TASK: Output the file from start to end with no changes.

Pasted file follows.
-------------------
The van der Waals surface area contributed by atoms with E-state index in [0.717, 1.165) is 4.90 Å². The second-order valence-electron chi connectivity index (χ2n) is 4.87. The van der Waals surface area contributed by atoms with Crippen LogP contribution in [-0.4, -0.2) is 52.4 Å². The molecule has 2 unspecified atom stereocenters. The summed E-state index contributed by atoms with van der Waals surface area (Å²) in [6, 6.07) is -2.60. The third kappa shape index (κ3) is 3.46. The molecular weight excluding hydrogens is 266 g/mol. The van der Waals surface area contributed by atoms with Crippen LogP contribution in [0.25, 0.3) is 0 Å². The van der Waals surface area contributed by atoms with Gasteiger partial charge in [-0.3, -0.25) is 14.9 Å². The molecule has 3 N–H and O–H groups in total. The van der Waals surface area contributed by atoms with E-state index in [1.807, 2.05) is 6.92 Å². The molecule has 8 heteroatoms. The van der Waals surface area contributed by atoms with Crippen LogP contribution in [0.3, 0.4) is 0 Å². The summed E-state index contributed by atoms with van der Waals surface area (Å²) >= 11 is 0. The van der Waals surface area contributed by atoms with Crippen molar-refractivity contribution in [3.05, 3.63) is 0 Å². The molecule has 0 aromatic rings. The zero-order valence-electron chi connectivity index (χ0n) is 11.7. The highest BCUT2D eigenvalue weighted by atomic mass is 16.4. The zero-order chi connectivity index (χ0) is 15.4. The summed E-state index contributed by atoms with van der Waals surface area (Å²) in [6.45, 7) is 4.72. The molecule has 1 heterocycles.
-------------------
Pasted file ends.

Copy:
The van der Waals surface area contributed by atoms with E-state index in [0.717, 1.165) is 4.90 Å². The second-order valence-electron chi connectivity index (χ2n) is 4.87. The van der Waals surface area contributed by atoms with Crippen LogP contribution in [-0.4, -0.2) is 52.4 Å². The molecule has 2 unspecified atom stereocenters. The summed E-state index contributed by atoms with van der Waals surface area (Å²) in [6, 6.07) is -2.60. The third kappa shape index (κ3) is 3.46. The molecular weight excluding hydrogens is 266 g/mol. The van der Waals surface area contributed by atoms with Crippen LogP contribution in [0.25, 0.3) is 0 Å². The van der Waals surface area contributed by atoms with Gasteiger partial charge in [-0.3, -0.25) is 14.9 Å². The molecule has 3 N–H and O–H groups in total. The van der Waals surface area contributed by atoms with E-state index in [1.807, 2.05) is 6.92 Å². The molecule has 8 heteroatoms. The van der Waals surface area contributed by atoms with Crippen LogP contribution in [0.3, 0.4) is 0 Å². The summed E-state index contributed by atoms with van der Waals surface area (Å²) >= 11 is 0. The van der Waals surface area contributed by atoms with Crippen molar-refractivity contribution in [3.05, 3.63) is 0 Å². The molecule has 0 aromatic rings. The zero-order valence-electron chi connectivity index (χ0n) is 11.7. The highest BCUT2D eigenvalue weighted by atomic mass is 16.4. The zero-order chi connectivity index (χ0) is 15.4. The summed E-state index contributed by atoms with van der Waals surface area (Å²) in [6.45, 7) is 4.72. The molecule has 1 heterocycles.